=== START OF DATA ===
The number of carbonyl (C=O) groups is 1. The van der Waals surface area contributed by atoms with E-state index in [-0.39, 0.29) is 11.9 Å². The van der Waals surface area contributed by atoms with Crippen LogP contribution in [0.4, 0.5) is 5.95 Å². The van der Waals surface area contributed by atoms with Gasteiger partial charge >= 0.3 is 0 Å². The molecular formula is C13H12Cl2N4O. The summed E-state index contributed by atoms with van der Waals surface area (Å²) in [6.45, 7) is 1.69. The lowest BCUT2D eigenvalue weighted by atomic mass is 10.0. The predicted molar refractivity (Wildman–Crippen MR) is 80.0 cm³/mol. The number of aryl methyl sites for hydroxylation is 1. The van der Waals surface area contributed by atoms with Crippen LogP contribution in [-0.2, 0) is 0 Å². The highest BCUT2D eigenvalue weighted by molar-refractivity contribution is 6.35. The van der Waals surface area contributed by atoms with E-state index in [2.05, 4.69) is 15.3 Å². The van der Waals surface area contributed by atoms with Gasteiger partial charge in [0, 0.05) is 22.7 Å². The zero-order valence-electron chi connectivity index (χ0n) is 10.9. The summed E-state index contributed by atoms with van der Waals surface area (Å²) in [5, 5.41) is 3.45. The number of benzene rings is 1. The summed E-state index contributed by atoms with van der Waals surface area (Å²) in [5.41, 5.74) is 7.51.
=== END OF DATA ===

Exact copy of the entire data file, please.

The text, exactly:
The number of carbonyl (C=O) groups is 1. The van der Waals surface area contributed by atoms with E-state index in [-0.39, 0.29) is 11.9 Å². The van der Waals surface area contributed by atoms with Crippen LogP contribution in [0.4, 0.5) is 5.95 Å². The van der Waals surface area contributed by atoms with Gasteiger partial charge >= 0.3 is 0 Å². The molecular formula is C13H12Cl2N4O. The summed E-state index contributed by atoms with van der Waals surface area (Å²) in [6.45, 7) is 1.69. The lowest BCUT2D eigenvalue weighted by atomic mass is 10.0. The predicted molar refractivity (Wildman–Crippen MR) is 80.0 cm³/mol. The number of aryl methyl sites for hydroxylation is 1. The van der Waals surface area contributed by atoms with Crippen LogP contribution in [-0.2, 0) is 0 Å². The highest BCUT2D eigenvalue weighted by molar-refractivity contribution is 6.35. The van der Waals surface area contributed by atoms with E-state index in [2.05, 4.69) is 15.3 Å². The van der Waals surface area contributed by atoms with Gasteiger partial charge in [0, 0.05) is 22.7 Å². The zero-order valence-electron chi connectivity index (χ0n) is 10.9. The summed E-state index contributed by atoms with van der Waals surface area (Å²) in [5, 5.41) is 3.45. The number of benzene rings is 1. The summed E-state index contributed by atoms with van der Waals surface area (Å²) in [5.41, 5.74) is 7.51.